The impact of section 15 of the Property (Relationships) Act 1976 on the vexing problem of economic disparity.
Green, Claire Elizabeth Huscroft
Exploring economic disparity on divorce: A New Zealand perspective on a vexing problem. The thesis illustrates and attempts to understand the shadow cast by section 15 of the Property (Relationships) Act 1976. There is no greater inequality than to treat those who are unequal equally. Practical equality between couples is not always achieved with a straight sharing of relationship property. Economic disparity is far too vexed a problem for this approach alone to be an effective solution. Section 15 was introduced in New Zealand in 2001 to remedy future economic disparity on the breakdown of a marital type relationship. It is now over eleven years since section 15 was introduced into New Zealand law. During this period it appears that more problems have been created than solved by the introduction of section 15 for lawyers, the judiciary, academics and the New Zealand public. This thesis is an exploration of these problems involving an empirical study completed with the aim of addressing the void in our knowledge regarding the day-to-day impact of section 15. Consideration is given to what takes place outside of the courtroom when relationship property matters are resolved. The study explores the perceptions and experiences of those interpreting and applying section 15. The thesis: • considers the impact of section 15 on the vexed problem of economic disparity; • attempts to understand how section 15 impacts on the practical day-to-day application of the law; • considers whether section 15 has resulted in fairer economic outcomes between people on the breakdown of their relationships.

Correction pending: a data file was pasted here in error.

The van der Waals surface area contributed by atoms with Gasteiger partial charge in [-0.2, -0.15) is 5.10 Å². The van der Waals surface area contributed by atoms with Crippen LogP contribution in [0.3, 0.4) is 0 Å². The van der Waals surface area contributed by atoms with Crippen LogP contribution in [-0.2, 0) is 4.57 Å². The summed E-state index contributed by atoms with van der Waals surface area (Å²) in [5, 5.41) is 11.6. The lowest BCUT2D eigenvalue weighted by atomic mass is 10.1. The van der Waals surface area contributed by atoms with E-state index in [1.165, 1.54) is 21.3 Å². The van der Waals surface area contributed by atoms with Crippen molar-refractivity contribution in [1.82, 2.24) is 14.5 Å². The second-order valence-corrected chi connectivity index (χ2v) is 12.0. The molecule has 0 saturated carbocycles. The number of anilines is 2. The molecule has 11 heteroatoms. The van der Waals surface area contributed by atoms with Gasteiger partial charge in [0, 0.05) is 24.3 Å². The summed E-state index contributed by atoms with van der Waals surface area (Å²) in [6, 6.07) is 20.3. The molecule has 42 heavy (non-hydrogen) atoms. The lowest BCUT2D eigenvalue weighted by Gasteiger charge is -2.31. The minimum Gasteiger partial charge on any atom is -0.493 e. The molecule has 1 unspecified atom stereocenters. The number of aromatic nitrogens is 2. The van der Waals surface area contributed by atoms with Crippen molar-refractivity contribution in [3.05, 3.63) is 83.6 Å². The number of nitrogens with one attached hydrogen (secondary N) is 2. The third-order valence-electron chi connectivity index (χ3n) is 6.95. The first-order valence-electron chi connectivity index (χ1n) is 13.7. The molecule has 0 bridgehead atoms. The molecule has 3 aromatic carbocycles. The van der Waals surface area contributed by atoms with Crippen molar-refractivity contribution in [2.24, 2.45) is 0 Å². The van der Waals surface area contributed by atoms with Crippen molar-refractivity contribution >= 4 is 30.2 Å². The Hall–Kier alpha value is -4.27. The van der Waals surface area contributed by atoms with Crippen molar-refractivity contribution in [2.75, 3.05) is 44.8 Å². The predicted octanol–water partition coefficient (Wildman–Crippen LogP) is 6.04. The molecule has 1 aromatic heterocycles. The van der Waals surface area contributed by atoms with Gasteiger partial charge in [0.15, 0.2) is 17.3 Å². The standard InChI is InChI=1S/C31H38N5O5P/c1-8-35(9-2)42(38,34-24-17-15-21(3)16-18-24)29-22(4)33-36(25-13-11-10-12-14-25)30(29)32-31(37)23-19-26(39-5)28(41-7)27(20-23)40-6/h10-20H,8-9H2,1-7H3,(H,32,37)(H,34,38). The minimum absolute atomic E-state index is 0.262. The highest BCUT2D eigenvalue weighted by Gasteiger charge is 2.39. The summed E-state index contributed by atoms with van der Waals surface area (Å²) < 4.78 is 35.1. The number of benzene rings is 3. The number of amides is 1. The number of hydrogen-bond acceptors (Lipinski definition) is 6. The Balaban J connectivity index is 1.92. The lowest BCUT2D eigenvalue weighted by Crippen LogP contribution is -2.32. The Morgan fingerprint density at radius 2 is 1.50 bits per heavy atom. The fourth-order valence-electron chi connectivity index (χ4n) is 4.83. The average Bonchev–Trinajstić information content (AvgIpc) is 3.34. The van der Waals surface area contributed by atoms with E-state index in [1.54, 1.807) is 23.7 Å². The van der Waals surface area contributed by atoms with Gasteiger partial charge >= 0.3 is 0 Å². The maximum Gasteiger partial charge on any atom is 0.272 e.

Advisor: Henaghan, Mark; Briggs, Margaret
Degree Name: Doctor of Philosophy
Degree Discipline: Faculty of Law
Publisher: University of Otago
Keywords: Section 15 of the Property (Relationships) Act 1976; Economic Disparity; Relationship Property; New Zealand
Research Type: Thesis